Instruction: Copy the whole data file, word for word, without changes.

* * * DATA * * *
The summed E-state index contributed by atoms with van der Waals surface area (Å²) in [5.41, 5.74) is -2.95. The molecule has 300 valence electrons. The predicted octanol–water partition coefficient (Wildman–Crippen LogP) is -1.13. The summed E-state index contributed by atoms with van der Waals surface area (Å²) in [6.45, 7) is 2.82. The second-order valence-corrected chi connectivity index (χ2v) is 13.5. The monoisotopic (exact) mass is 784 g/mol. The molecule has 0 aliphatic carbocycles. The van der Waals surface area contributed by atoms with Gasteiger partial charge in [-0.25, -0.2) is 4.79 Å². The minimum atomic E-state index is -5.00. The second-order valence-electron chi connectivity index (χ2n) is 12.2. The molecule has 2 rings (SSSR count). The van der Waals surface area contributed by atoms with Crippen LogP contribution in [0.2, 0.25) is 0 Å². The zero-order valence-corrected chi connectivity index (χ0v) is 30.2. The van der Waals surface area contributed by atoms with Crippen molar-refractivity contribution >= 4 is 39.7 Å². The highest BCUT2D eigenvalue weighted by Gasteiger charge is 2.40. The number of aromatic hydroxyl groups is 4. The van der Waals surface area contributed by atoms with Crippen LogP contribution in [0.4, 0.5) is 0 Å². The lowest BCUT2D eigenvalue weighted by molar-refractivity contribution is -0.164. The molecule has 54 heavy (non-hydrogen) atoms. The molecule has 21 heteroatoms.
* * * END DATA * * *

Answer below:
The summed E-state index contributed by atoms with van der Waals surface area (Å²) in [5.41, 5.74) is -2.95. The molecule has 300 valence electrons. The predicted octanol–water partition coefficient (Wildman–Crippen LogP) is -1.13. The summed E-state index contributed by atoms with van der Waals surface area (Å²) in [6.45, 7) is 2.82. The second-order valence-corrected chi connectivity index (χ2v) is 13.5. The monoisotopic (exact) mass is 784 g/mol. The molecule has 0 aliphatic carbocycles. The van der Waals surface area contributed by atoms with Gasteiger partial charge in [-0.25, -0.2) is 4.79 Å². The minimum atomic E-state index is -5.00. The second-order valence-electron chi connectivity index (χ2n) is 12.2. The molecule has 2 rings (SSSR count). The van der Waals surface area contributed by atoms with Crippen LogP contribution in [0.2, 0.25) is 0 Å². The zero-order valence-corrected chi connectivity index (χ0v) is 30.2. The van der Waals surface area contributed by atoms with Crippen molar-refractivity contribution >= 4 is 39.7 Å². The highest BCUT2D eigenvalue weighted by Gasteiger charge is 2.40. The number of aromatic hydroxyl groups is 4. The van der Waals surface area contributed by atoms with Crippen LogP contribution in [0.4, 0.5) is 0 Å². The lowest BCUT2D eigenvalue weighted by molar-refractivity contribution is -0.164. The molecule has 54 heavy (non-hydrogen) atoms. The molecule has 21 heteroatoms.